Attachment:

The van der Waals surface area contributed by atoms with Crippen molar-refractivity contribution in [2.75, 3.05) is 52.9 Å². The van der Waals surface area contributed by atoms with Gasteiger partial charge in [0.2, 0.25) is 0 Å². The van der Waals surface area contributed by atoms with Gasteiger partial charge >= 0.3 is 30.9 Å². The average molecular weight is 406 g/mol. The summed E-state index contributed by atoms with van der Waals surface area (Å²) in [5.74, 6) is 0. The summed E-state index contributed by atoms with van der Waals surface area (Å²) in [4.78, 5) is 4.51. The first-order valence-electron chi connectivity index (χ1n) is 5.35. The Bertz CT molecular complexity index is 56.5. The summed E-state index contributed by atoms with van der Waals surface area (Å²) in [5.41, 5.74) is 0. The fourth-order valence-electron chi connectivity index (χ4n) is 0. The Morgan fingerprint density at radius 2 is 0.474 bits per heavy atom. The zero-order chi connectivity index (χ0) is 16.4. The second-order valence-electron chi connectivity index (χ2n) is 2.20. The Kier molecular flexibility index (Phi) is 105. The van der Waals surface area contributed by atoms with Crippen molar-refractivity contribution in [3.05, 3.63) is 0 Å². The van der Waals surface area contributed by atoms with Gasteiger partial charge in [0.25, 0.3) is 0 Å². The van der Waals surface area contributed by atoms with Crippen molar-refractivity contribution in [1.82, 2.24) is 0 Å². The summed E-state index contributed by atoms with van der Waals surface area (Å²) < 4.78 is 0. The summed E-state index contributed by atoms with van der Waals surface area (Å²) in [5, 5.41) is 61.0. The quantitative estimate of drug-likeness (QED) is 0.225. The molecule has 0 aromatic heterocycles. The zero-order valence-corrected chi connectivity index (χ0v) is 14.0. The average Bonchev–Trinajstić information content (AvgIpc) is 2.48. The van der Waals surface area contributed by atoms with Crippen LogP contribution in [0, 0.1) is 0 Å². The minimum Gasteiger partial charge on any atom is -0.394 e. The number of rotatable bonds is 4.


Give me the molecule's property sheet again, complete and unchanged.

The van der Waals surface area contributed by atoms with Crippen molar-refractivity contribution in [2.75, 3.05) is 52.9 Å². The van der Waals surface area contributed by atoms with Gasteiger partial charge in [0.2, 0.25) is 0 Å². The van der Waals surface area contributed by atoms with Gasteiger partial charge >= 0.3 is 30.9 Å². The average molecular weight is 406 g/mol. The summed E-state index contributed by atoms with van der Waals surface area (Å²) in [5.74, 6) is 0. The summed E-state index contributed by atoms with van der Waals surface area (Å²) in [4.78, 5) is 4.51. The first-order valence-electron chi connectivity index (χ1n) is 5.35. The Bertz CT molecular complexity index is 56.5. The summed E-state index contributed by atoms with van der Waals surface area (Å²) in [5.41, 5.74) is 0. The fourth-order valence-electron chi connectivity index (χ4n) is 0. The Morgan fingerprint density at radius 2 is 0.474 bits per heavy atom. The zero-order chi connectivity index (χ0) is 16.4. The second-order valence-electron chi connectivity index (χ2n) is 2.20. The Kier molecular flexibility index (Phi) is 105. The van der Waals surface area contributed by atoms with Crippen molar-refractivity contribution in [3.05, 3.63) is 0 Å². The van der Waals surface area contributed by atoms with Gasteiger partial charge in [0.25, 0.3) is 0 Å². The van der Waals surface area contributed by atoms with Crippen molar-refractivity contribution in [1.82, 2.24) is 0 Å². The summed E-state index contributed by atoms with van der Waals surface area (Å²) < 4.78 is 0. The summed E-state index contributed by atoms with van der Waals surface area (Å²) in [5, 5.41) is 61.0. The quantitative estimate of drug-likeness (QED) is 0.225. The molecule has 0 aromatic heterocycles. The zero-order valence-corrected chi connectivity index (χ0v) is 14.0. The average Bonchev–Trinajstić information content (AvgIpc) is 2.48. The van der Waals surface area contributed by atoms with Crippen LogP contribution in [0, 0.1) is 0 Å². The minimum Gasteiger partial charge on any atom is -0.394 e. The number of rotatable bonds is 4.